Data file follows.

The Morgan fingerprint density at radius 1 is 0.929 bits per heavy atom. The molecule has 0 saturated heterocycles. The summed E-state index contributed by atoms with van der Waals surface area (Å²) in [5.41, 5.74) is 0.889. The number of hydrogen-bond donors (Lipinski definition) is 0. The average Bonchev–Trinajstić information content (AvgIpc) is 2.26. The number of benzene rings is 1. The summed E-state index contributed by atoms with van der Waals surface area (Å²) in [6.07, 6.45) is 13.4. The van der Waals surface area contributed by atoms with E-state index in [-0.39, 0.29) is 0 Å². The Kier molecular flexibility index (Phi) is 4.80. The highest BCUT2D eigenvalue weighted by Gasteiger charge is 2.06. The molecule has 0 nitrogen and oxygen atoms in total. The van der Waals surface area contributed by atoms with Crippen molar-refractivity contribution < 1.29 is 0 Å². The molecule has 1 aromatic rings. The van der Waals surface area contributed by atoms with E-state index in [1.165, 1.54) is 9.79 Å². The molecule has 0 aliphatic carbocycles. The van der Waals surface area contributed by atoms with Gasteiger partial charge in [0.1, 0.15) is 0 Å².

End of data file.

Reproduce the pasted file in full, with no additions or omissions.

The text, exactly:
The Morgan fingerprint density at radius 1 is 0.929 bits per heavy atom. The molecule has 0 saturated heterocycles. The summed E-state index contributed by atoms with van der Waals surface area (Å²) in [5.41, 5.74) is 0.889. The number of hydrogen-bond donors (Lipinski definition) is 0. The average Bonchev–Trinajstić information content (AvgIpc) is 2.26. The number of benzene rings is 1. The summed E-state index contributed by atoms with van der Waals surface area (Å²) in [6.07, 6.45) is 13.4. The van der Waals surface area contributed by atoms with E-state index in [-0.39, 0.29) is 0 Å². The Kier molecular flexibility index (Phi) is 4.80. The highest BCUT2D eigenvalue weighted by Gasteiger charge is 2.06. The molecule has 0 nitrogen and oxygen atoms in total. The van der Waals surface area contributed by atoms with Crippen molar-refractivity contribution < 1.29 is 0 Å². The molecule has 1 aromatic rings. The van der Waals surface area contributed by atoms with E-state index in [1.165, 1.54) is 9.79 Å². The molecule has 0 aliphatic carbocycles. The van der Waals surface area contributed by atoms with Gasteiger partial charge in [0.1, 0.15) is 0 Å².